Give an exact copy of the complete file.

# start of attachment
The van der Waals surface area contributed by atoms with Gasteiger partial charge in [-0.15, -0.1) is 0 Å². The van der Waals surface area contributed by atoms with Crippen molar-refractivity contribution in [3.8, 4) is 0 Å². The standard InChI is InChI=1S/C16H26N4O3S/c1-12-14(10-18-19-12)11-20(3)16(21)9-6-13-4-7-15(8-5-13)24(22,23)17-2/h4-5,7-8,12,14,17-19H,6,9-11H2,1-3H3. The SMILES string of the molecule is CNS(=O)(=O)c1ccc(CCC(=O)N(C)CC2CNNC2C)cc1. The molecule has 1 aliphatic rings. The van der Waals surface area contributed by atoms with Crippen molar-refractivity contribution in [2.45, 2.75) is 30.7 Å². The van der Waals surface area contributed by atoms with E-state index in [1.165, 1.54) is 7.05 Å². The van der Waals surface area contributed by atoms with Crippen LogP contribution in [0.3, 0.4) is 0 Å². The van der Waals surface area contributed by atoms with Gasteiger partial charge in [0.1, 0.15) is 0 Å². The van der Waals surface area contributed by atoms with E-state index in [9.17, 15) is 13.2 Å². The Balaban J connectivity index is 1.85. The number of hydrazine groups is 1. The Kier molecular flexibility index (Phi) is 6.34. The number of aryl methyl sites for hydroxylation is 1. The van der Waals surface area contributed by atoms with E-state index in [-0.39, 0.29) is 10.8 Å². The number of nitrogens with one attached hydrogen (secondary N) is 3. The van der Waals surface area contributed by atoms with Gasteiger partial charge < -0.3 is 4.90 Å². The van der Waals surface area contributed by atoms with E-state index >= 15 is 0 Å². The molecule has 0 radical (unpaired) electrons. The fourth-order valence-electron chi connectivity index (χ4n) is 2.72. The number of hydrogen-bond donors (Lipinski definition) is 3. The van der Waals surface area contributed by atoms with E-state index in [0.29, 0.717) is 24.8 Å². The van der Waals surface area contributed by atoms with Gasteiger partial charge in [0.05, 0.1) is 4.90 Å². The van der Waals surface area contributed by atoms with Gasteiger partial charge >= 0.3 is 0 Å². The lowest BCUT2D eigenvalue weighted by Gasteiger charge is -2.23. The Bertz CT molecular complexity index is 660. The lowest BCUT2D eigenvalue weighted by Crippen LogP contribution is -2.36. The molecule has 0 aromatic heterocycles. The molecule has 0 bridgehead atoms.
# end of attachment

The van der Waals surface area contributed by atoms with Gasteiger partial charge in [-0.15, -0.1) is 0 Å². The van der Waals surface area contributed by atoms with Crippen molar-refractivity contribution in [3.8, 4) is 0 Å². The standard InChI is InChI=1S/C16H26N4O3S/c1-12-14(10-18-19-12)11-20(3)16(21)9-6-13-4-7-15(8-5-13)24(22,23)17-2/h4-5,7-8,12,14,17-19H,6,9-11H2,1-3H3. The SMILES string of the molecule is CNS(=O)(=O)c1ccc(CCC(=O)N(C)CC2CNNC2C)cc1. The molecule has 1 aliphatic rings. The van der Waals surface area contributed by atoms with Crippen molar-refractivity contribution in [2.45, 2.75) is 30.7 Å². The van der Waals surface area contributed by atoms with E-state index in [1.165, 1.54) is 7.05 Å². The van der Waals surface area contributed by atoms with Crippen LogP contribution in [0.3, 0.4) is 0 Å². The van der Waals surface area contributed by atoms with Gasteiger partial charge in [0.1, 0.15) is 0 Å². The van der Waals surface area contributed by atoms with E-state index in [9.17, 15) is 13.2 Å². The Balaban J connectivity index is 1.85. The number of hydrazine groups is 1. The Kier molecular flexibility index (Phi) is 6.34. The number of aryl methyl sites for hydroxylation is 1. The van der Waals surface area contributed by atoms with E-state index in [-0.39, 0.29) is 10.8 Å². The number of nitrogens with one attached hydrogen (secondary N) is 3. The van der Waals surface area contributed by atoms with Gasteiger partial charge < -0.3 is 4.90 Å². The van der Waals surface area contributed by atoms with E-state index >= 15 is 0 Å². The molecule has 0 radical (unpaired) electrons. The fourth-order valence-electron chi connectivity index (χ4n) is 2.72. The number of hydrogen-bond donors (Lipinski definition) is 3. The van der Waals surface area contributed by atoms with E-state index in [0.29, 0.717) is 24.8 Å². The van der Waals surface area contributed by atoms with Gasteiger partial charge in [0.05, 0.1) is 4.90 Å². The van der Waals surface area contributed by atoms with Gasteiger partial charge >= 0.3 is 0 Å². The lowest BCUT2D eigenvalue weighted by Gasteiger charge is -2.23. The Bertz CT molecular complexity index is 660. The lowest BCUT2D eigenvalue weighted by Crippen LogP contribution is -2.36. The molecule has 0 aromatic heterocycles. The molecule has 0 bridgehead atoms.